Visa's response comes in the context of increasing efforts on the part of taxing authorities trying to deal with E-Commerce that stretches beyond their borders. In the case of Australia, any overseas transaction less than $1,000 has been exempt from the GST. Although local brick-and-mortar retail chains are pushing to end that exemption, Australian tax bureaucrats have already concluded it's impractical to collect the GST on small purchases—it would cost more to collect than the tax would bring in.
But what about getting "financial intermediaries" like Visa to cough up information about overseas purchases, much the way North Carolina asked Amazon to reveal details about Internet purchases so North Carolina residents could be billed for sales tax due? Amazon fought that successfully in court, arguing that customers' First Amendment rights would be jeopardized.
Visa's explanation is simpler: Detailed data about overseas purchases just isn't there in Visa's transaction records. "VisaNet essentially processes the total invoice amount associated with a sale and not the individual sub-items, services or taxes included within that amount," said the letter from Adam Wand, head of public affairs for Visa's Australia, New Zealand and South Pacific region.
"For example, a transaction between an Australian online shopper and an online trader based in Germany for $122.50 may be entered into VisaNet by a German acquiring bank. However, from this entry, it is not possible to extrapolate that the imposition of a 10 percent GST levy would require the transaction to be increased by $12.25, as the original amount of $122.50 will almost certainly have been made up of goods, some of which may have been and some of which may not have been subject to GST. In addition the total transaction amount would include payments of local taxes and charges, shipping costs, any local credit or debit card usage surcharges, Dynamic Currency Conversion fees and exchange rate costs, among many other things."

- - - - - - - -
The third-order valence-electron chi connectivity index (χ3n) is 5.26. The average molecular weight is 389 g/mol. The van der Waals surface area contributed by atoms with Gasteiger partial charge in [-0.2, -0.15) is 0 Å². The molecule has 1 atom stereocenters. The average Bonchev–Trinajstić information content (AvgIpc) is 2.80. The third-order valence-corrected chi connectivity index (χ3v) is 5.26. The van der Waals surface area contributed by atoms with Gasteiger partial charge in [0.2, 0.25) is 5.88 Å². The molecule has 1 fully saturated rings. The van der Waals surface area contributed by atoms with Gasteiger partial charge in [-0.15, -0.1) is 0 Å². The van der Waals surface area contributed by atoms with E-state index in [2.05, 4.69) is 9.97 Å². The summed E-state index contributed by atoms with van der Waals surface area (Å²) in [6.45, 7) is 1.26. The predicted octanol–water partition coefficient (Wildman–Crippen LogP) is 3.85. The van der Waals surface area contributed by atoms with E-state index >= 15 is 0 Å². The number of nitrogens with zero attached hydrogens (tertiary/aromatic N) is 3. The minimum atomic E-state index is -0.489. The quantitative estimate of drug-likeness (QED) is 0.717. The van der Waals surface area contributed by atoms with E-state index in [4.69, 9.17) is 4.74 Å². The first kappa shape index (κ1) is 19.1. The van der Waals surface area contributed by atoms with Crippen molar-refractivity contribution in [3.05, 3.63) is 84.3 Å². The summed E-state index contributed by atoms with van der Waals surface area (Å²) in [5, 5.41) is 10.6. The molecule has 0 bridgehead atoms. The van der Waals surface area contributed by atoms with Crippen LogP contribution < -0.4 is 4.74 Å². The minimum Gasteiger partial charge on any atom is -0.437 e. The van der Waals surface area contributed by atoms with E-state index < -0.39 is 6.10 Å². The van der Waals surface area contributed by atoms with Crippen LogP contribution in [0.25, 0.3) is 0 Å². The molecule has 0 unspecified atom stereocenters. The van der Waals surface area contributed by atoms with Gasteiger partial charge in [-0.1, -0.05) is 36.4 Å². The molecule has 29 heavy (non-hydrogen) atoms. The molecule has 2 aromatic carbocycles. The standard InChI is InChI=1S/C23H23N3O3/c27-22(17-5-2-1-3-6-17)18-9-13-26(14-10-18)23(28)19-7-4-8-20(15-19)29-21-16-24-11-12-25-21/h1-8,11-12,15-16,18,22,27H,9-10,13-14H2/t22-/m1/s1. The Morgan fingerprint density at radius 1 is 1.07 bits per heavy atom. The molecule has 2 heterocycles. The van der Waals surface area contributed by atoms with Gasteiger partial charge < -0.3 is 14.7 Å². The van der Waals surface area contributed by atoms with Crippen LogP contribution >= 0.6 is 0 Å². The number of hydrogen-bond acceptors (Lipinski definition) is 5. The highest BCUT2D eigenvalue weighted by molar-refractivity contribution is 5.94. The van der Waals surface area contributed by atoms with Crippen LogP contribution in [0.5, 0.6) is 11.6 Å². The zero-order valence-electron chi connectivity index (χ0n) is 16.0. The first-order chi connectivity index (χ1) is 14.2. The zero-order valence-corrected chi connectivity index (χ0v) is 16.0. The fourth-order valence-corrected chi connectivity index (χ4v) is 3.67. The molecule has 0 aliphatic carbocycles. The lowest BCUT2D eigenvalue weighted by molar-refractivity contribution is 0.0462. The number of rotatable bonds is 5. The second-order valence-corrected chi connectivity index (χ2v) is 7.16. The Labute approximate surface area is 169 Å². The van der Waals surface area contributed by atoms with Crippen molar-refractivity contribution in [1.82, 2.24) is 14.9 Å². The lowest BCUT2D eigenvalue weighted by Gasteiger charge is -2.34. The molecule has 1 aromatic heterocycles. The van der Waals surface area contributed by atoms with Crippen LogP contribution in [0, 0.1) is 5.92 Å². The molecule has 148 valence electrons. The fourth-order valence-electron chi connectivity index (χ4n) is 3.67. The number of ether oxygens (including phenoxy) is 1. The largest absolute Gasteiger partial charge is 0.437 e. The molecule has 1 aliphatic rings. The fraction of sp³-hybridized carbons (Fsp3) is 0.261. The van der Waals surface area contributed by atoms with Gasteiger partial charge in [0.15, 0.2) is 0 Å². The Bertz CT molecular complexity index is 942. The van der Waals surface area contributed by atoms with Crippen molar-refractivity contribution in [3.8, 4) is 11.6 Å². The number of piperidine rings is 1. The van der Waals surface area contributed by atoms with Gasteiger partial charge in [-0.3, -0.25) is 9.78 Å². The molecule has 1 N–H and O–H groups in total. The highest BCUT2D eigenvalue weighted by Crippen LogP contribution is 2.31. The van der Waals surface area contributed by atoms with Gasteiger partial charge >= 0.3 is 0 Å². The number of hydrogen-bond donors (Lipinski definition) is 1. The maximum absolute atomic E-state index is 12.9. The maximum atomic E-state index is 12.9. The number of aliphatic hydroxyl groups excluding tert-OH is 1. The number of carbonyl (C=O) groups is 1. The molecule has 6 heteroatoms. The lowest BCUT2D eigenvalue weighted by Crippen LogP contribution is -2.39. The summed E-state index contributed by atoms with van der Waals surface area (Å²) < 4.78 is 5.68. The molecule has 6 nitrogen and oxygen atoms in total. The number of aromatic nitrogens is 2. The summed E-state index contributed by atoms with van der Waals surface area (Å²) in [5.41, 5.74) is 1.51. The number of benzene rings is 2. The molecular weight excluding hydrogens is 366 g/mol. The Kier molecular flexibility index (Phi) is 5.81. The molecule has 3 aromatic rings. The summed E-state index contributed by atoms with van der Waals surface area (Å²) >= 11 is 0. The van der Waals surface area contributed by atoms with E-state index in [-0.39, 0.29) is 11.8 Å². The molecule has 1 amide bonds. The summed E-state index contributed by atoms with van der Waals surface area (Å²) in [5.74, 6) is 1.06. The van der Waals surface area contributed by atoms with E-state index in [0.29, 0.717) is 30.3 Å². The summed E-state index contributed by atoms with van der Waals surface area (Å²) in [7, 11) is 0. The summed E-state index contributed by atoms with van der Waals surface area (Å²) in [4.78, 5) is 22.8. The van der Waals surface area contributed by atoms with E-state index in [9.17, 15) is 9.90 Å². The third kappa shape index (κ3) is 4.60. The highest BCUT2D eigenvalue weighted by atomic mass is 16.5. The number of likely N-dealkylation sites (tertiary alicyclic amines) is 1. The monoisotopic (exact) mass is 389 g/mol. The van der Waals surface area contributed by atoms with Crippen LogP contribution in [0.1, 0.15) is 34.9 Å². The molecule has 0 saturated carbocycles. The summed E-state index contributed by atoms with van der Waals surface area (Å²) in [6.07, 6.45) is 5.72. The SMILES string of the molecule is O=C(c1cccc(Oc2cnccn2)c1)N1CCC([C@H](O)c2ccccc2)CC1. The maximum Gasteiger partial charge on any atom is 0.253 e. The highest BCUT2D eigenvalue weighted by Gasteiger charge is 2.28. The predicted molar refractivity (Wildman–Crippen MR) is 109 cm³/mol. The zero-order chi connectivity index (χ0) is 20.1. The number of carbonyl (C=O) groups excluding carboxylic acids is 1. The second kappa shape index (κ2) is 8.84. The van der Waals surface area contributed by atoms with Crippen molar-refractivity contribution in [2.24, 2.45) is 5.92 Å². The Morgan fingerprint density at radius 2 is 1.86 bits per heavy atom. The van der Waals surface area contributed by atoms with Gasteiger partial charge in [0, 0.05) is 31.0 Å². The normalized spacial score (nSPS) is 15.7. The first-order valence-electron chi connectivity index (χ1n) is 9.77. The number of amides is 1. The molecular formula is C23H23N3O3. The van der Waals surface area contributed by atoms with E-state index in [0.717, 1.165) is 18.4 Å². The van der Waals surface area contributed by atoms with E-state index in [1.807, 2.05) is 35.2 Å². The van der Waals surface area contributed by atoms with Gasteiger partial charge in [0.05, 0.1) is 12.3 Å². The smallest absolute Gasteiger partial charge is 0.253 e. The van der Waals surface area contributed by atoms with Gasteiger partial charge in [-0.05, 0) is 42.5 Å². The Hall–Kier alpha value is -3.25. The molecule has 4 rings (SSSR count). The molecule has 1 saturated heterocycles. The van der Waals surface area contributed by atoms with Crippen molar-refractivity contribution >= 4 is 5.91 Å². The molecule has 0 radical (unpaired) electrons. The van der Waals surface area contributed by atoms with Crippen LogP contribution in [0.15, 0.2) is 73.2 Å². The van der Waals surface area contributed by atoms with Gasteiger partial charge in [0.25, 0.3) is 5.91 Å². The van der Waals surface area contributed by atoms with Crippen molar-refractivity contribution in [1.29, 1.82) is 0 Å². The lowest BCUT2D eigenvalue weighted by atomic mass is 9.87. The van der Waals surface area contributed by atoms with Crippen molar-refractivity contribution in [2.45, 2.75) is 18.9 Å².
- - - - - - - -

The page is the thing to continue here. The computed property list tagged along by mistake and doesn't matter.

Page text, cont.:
The letter adds, "With Visa cards being accepted in (more than) 200 different jurisdictions, the quality of the merchant- and acquirer-entered data across many of these jurisdictions varies widely in terms of content and accuracy. As such, the technical data upon which Visa would attempt to levy and collect any additional fees, taxes or charges could not be relied upon to be complete or accurate for the proposed purpose."
In other words, even if there were data on what's taxable and what isn't, it would be unreliable, and there's no practical way for Visa to change its own processes to make it any better. Collecting sales tax by sifting through payment-card data just can't be done.
Unfortunately for anyone wanting Australia to collect GST on overseas E-Commerce, that cuts out the last easy way to do it. Overseas online retailers don't fall under Australian tax control—they have no reason to collect the tax. Customers aren't inclined to voluntarily report those E-Commerce purchases.
And package-forwarding services—the ones that let Australian customers buy from U.S. E-tailers and have packages shipped to a U.S. address, then ship container-loads of those packages back to Australia, where they're forwarded to individual customers—don't have any way to know how much customers have spent, because all they do is transship packages.
That leaves it to Customs—which is the group that would probably spend more money trying to enforce a tariff than it would collect. It turns out that the average value of purchases by Australian online shoppers from overseas E-tailers is less than $100. For tax revenue of less than $10, a customs inspector can't even afford to fill out the paperwork.